Foot-faulting is the most abused – and overlooked – rule in local outdoor bowls, where players, often inadvertently to be fair, look to squeeze an extra few centimetres of advantage from the restrictive conditions, writes Bob Warters.
Rule XI(1) states: The player at the moment of delivering the jack or the bowl shall have one foot ENTIRELY within the confines of the mat; the foot may be either in contact with, or over, the mat. Failure to observe this law constitutes “foot-faulting”. Should a player infringe the law of foot-faulting, the umpire may, after having given a warning, have any further bowls delivered whilst foot-faulting, stopped and declared dead. If the bowl has disturbed the head, the opponent shall have the option of either resetting the head, leaving the head as altered, or declaring it to be a dead end.
Many bowlers are adamant they do not infringe the rules – and when playing under EBA or EIBA (indoor) rules, they don’t, as these bodies demand a foot need only partially cover the mat at the point of delivery.
As the late magician Paul Daniels use to say: “Not a lot of people know that!”
But maybe they should – though the Stamford Leagues rules, are somewhat ambiguous. They state: ‘When delivering the jack or bowl the player must have his right or left toe (or both) on or over the mat. Failure to observe this rule constitutes ‘ foot-faulting’.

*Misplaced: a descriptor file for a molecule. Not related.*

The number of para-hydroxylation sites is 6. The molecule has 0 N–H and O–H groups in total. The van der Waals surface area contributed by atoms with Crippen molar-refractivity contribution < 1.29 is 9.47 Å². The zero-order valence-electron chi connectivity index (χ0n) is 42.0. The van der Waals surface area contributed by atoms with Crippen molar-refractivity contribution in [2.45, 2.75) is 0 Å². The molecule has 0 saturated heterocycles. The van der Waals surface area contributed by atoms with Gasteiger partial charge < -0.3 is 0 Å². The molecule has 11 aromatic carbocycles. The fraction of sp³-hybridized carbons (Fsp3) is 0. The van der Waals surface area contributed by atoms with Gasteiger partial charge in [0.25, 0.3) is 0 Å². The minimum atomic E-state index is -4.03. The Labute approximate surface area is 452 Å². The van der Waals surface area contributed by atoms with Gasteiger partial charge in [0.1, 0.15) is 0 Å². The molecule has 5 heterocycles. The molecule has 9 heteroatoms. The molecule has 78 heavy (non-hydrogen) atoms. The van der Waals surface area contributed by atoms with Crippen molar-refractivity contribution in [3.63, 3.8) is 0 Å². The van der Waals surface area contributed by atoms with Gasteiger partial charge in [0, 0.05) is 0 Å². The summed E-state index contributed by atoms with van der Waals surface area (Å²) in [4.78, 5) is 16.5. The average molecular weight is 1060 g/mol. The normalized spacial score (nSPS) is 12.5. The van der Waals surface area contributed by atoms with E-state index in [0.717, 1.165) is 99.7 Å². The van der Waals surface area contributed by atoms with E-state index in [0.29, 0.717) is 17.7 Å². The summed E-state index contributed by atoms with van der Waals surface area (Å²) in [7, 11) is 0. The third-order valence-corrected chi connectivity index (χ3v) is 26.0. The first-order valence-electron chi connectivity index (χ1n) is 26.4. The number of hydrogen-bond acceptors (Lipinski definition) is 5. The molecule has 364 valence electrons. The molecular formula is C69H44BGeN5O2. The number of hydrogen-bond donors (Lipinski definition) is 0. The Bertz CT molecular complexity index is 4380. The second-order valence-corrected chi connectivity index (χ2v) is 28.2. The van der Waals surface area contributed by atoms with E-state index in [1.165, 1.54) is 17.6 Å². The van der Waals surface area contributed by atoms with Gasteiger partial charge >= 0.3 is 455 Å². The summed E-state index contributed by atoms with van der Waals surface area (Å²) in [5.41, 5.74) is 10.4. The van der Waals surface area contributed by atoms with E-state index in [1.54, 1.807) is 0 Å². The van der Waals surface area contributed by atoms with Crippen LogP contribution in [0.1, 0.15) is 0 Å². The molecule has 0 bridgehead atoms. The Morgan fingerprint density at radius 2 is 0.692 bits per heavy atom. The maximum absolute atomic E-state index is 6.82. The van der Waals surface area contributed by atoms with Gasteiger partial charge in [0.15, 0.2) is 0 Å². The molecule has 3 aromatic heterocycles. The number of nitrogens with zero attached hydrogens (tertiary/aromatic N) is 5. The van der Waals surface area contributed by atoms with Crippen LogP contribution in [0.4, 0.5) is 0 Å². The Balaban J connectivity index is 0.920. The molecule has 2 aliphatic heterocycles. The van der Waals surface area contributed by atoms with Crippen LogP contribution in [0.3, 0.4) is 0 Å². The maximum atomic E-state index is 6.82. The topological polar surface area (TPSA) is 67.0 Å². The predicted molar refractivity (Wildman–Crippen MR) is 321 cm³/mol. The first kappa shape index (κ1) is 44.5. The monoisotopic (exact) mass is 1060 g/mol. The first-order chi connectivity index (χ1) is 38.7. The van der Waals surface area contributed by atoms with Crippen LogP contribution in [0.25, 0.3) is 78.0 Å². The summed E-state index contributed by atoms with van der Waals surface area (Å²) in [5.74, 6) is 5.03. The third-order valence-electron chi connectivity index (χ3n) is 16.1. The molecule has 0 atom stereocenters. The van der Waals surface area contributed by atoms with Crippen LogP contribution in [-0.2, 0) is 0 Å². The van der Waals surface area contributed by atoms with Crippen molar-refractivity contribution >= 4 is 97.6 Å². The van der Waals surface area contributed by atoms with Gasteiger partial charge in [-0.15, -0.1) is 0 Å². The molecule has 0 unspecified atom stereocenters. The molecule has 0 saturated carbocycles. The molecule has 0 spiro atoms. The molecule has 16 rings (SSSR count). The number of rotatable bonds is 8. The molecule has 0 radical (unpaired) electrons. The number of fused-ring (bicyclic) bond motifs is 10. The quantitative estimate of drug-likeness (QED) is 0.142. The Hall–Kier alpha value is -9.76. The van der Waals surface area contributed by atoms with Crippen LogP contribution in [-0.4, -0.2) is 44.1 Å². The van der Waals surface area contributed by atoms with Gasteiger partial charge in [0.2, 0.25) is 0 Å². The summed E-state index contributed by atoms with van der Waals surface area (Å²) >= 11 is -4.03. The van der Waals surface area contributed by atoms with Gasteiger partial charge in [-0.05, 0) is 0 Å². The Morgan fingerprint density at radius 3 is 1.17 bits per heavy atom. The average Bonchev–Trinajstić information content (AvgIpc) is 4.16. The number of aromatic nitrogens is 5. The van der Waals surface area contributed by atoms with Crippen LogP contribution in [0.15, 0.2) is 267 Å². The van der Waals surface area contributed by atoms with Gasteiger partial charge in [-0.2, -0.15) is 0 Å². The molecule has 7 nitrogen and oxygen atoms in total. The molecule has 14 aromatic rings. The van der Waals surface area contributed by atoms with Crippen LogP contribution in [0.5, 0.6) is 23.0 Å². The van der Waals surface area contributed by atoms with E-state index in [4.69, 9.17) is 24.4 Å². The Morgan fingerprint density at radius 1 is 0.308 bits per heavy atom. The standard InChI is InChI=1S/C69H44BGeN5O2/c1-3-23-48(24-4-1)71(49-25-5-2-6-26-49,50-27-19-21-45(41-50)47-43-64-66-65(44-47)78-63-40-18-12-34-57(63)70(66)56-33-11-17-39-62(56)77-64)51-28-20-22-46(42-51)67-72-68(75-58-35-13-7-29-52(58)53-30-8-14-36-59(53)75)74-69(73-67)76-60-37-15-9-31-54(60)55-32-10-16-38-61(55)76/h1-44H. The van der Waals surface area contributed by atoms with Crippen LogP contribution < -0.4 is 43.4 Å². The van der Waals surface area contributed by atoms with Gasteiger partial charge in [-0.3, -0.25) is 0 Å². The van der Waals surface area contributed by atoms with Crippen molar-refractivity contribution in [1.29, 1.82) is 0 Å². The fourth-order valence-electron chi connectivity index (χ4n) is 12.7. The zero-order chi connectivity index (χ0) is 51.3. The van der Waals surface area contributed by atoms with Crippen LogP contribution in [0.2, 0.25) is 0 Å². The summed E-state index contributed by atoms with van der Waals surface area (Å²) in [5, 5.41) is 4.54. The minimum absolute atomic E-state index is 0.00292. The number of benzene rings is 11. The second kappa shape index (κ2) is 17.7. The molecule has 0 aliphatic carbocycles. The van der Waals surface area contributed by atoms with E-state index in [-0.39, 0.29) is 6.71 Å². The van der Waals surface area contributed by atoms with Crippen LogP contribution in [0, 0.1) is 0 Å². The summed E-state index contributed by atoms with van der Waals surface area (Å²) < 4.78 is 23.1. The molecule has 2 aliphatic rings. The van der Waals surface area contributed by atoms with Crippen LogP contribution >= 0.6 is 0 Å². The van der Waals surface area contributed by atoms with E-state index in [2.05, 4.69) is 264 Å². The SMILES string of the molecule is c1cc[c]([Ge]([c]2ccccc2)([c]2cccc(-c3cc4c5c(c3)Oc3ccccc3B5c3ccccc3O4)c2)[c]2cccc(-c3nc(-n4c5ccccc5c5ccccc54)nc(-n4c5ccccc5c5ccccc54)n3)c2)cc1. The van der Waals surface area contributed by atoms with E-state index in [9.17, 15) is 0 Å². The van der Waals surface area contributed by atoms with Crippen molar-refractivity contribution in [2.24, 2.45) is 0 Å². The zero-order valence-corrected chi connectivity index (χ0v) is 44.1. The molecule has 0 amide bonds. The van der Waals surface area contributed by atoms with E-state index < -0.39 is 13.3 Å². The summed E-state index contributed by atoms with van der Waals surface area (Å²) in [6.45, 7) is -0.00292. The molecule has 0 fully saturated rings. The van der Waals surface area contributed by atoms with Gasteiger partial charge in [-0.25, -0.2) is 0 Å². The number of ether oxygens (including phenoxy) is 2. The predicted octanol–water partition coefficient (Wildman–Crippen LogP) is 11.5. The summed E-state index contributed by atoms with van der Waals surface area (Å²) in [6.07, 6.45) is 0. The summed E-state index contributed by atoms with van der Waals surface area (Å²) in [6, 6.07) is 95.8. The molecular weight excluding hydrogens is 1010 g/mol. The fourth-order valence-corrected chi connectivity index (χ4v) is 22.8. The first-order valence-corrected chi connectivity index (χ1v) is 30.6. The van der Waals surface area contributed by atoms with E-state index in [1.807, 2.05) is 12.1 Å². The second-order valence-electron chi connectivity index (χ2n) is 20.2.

I would suggest that you can still have a toe over the back or the side of the mat but with the rest of the foot outside its confines as the Federation Laws state. Picky, perhaps but appropriate and in my opinion, these should be re-worded by the league.
We have all made full use of the mat in an effort to change the angle of delivery to the jack and when trying circumnavigate short bowls when greens are heavy and maybe the line is restricted. But this can still be done within the Laws of the Game.
But if the league is playing to ‘Federation Laws’ as I understand they are in almost every respect, we should all ensure ourselves and our team-mates keep at least one whole foot completely on or over the mat when the bowl leaves our hand to avoid the foot-faulting police looking to ‘feel our collar’.
Is it being too pedantic to point this out? Some might say it is but as a local official of the rule-making body which decide the Laws of the Game, it would be remiss to turn a blind eye.